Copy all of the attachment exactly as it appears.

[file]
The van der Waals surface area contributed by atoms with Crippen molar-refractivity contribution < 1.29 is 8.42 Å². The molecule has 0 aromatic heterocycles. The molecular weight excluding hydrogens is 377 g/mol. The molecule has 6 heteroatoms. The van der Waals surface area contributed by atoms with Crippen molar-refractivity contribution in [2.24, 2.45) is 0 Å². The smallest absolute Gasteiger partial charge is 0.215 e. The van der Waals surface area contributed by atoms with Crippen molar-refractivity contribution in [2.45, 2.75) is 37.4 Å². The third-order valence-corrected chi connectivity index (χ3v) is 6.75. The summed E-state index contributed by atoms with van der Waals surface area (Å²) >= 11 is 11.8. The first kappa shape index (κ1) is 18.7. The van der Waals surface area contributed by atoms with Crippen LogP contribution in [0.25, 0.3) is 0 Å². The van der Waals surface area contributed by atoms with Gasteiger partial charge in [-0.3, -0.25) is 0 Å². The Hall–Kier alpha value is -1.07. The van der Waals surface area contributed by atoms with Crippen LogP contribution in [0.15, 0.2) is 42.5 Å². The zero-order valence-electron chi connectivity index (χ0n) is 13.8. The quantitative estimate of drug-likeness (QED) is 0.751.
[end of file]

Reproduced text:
The van der Waals surface area contributed by atoms with Crippen molar-refractivity contribution < 1.29 is 8.42 Å². The molecule has 0 aromatic heterocycles. The molecular weight excluding hydrogens is 377 g/mol. The molecule has 6 heteroatoms. The van der Waals surface area contributed by atoms with Crippen molar-refractivity contribution in [2.24, 2.45) is 0 Å². The smallest absolute Gasteiger partial charge is 0.215 e. The van der Waals surface area contributed by atoms with Crippen molar-refractivity contribution in [2.45, 2.75) is 37.4 Å². The third-order valence-corrected chi connectivity index (χ3v) is 6.75. The summed E-state index contributed by atoms with van der Waals surface area (Å²) >= 11 is 11.8. The first kappa shape index (κ1) is 18.7. The van der Waals surface area contributed by atoms with Crippen LogP contribution in [0.25, 0.3) is 0 Å². The van der Waals surface area contributed by atoms with Gasteiger partial charge in [-0.3, -0.25) is 0 Å². The Hall–Kier alpha value is -1.07. The van der Waals surface area contributed by atoms with Crippen LogP contribution in [0.15, 0.2) is 42.5 Å². The zero-order valence-electron chi connectivity index (χ0n) is 13.8. The quantitative estimate of drug-likeness (QED) is 0.751.